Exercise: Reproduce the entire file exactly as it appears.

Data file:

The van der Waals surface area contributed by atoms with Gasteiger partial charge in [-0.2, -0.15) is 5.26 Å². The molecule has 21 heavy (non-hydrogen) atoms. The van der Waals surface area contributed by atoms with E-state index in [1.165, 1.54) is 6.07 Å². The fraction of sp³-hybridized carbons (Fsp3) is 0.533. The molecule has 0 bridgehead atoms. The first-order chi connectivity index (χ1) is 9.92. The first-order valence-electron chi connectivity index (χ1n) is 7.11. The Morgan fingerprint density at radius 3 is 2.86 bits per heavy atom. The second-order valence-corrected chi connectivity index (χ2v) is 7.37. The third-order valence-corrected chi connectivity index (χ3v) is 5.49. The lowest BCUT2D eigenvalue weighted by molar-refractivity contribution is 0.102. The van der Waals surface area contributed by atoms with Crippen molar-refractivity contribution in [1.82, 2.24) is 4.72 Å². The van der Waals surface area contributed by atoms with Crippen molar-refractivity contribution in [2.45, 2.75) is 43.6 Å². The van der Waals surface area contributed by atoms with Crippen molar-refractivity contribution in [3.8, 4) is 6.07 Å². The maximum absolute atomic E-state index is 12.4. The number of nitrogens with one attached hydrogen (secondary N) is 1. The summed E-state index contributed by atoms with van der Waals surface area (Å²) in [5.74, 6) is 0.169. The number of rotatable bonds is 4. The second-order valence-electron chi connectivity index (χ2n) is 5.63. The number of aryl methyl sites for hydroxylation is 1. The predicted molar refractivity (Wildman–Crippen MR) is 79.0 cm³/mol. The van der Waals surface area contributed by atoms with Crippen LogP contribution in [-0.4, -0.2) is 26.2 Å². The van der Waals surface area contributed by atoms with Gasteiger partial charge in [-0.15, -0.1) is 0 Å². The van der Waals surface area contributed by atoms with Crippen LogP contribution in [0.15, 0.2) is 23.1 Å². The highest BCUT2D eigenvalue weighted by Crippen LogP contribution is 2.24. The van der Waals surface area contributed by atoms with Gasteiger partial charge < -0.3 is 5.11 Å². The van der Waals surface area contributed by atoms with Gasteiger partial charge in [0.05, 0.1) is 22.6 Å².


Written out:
The van der Waals surface area contributed by atoms with Gasteiger partial charge in [-0.2, -0.15) is 5.26 Å². The molecule has 21 heavy (non-hydrogen) atoms. The van der Waals surface area contributed by atoms with E-state index in [1.165, 1.54) is 6.07 Å². The fraction of sp³-hybridized carbons (Fsp3) is 0.533. The molecule has 0 bridgehead atoms. The first-order chi connectivity index (χ1) is 9.92. The first-order valence-electron chi connectivity index (χ1n) is 7.11. The Morgan fingerprint density at radius 3 is 2.86 bits per heavy atom. The second-order valence-corrected chi connectivity index (χ2v) is 7.37. The third-order valence-corrected chi connectivity index (χ3v) is 5.49. The lowest BCUT2D eigenvalue weighted by molar-refractivity contribution is 0.102. The van der Waals surface area contributed by atoms with Crippen molar-refractivity contribution in [1.82, 2.24) is 4.72 Å². The van der Waals surface area contributed by atoms with Crippen molar-refractivity contribution in [2.45, 2.75) is 43.6 Å². The van der Waals surface area contributed by atoms with Crippen molar-refractivity contribution in [3.8, 4) is 6.07 Å². The maximum absolute atomic E-state index is 12.4. The number of nitrogens with one attached hydrogen (secondary N) is 1. The summed E-state index contributed by atoms with van der Waals surface area (Å²) in [5.74, 6) is 0.169. The number of rotatable bonds is 4. The second-order valence-electron chi connectivity index (χ2n) is 5.63. The number of aryl methyl sites for hydroxylation is 1. The predicted molar refractivity (Wildman–Crippen MR) is 79.0 cm³/mol. The van der Waals surface area contributed by atoms with Crippen LogP contribution in [-0.4, -0.2) is 26.2 Å². The van der Waals surface area contributed by atoms with Gasteiger partial charge in [-0.15, -0.1) is 0 Å². The van der Waals surface area contributed by atoms with Crippen LogP contribution in [0.15, 0.2) is 23.1 Å². The highest BCUT2D eigenvalue weighted by Crippen LogP contribution is 2.24. The van der Waals surface area contributed by atoms with Gasteiger partial charge < -0.3 is 5.11 Å². The van der Waals surface area contributed by atoms with Gasteiger partial charge in [0.05, 0.1) is 22.6 Å².